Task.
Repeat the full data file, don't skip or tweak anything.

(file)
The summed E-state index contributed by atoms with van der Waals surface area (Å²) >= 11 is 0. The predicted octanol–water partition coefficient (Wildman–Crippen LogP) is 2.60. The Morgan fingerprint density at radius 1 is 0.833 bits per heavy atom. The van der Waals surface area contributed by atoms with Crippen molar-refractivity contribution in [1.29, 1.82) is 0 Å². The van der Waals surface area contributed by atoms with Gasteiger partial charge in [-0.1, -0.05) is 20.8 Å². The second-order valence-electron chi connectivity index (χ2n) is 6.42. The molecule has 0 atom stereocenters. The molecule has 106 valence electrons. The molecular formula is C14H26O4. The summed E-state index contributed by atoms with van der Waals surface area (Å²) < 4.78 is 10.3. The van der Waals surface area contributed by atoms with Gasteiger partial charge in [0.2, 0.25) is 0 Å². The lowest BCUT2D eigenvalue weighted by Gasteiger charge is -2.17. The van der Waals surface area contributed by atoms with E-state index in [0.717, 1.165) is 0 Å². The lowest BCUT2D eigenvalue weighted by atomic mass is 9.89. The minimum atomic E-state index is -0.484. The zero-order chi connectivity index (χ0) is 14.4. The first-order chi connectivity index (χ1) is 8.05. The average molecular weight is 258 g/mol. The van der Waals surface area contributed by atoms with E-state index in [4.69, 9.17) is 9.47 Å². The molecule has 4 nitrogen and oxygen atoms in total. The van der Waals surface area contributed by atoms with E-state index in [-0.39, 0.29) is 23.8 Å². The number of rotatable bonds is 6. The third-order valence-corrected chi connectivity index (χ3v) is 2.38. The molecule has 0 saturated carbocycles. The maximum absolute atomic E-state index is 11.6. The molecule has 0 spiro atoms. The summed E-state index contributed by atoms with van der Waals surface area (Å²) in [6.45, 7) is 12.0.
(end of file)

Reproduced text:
The summed E-state index contributed by atoms with van der Waals surface area (Å²) >= 11 is 0. The predicted octanol–water partition coefficient (Wildman–Crippen LogP) is 2.60. The Morgan fingerprint density at radius 1 is 0.833 bits per heavy atom. The van der Waals surface area contributed by atoms with Crippen molar-refractivity contribution in [1.29, 1.82) is 0 Å². The van der Waals surface area contributed by atoms with Gasteiger partial charge in [-0.1, -0.05) is 20.8 Å². The second-order valence-electron chi connectivity index (χ2n) is 6.42. The molecule has 0 atom stereocenters. The molecule has 106 valence electrons. The molecular formula is C14H26O4. The summed E-state index contributed by atoms with van der Waals surface area (Å²) < 4.78 is 10.3. The van der Waals surface area contributed by atoms with Gasteiger partial charge in [0.2, 0.25) is 0 Å². The lowest BCUT2D eigenvalue weighted by Gasteiger charge is -2.17. The van der Waals surface area contributed by atoms with E-state index in [0.717, 1.165) is 0 Å². The lowest BCUT2D eigenvalue weighted by atomic mass is 9.89. The minimum atomic E-state index is -0.484. The zero-order chi connectivity index (χ0) is 14.4. The first-order chi connectivity index (χ1) is 8.05. The average molecular weight is 258 g/mol. The van der Waals surface area contributed by atoms with E-state index in [4.69, 9.17) is 9.47 Å². The molecule has 4 nitrogen and oxygen atoms in total. The van der Waals surface area contributed by atoms with E-state index in [-0.39, 0.29) is 23.8 Å². The number of rotatable bonds is 6. The third-order valence-corrected chi connectivity index (χ3v) is 2.38. The molecule has 0 saturated carbocycles. The maximum absolute atomic E-state index is 11.6. The molecule has 0 spiro atoms. The summed E-state index contributed by atoms with van der Waals surface area (Å²) in [6.45, 7) is 12.0.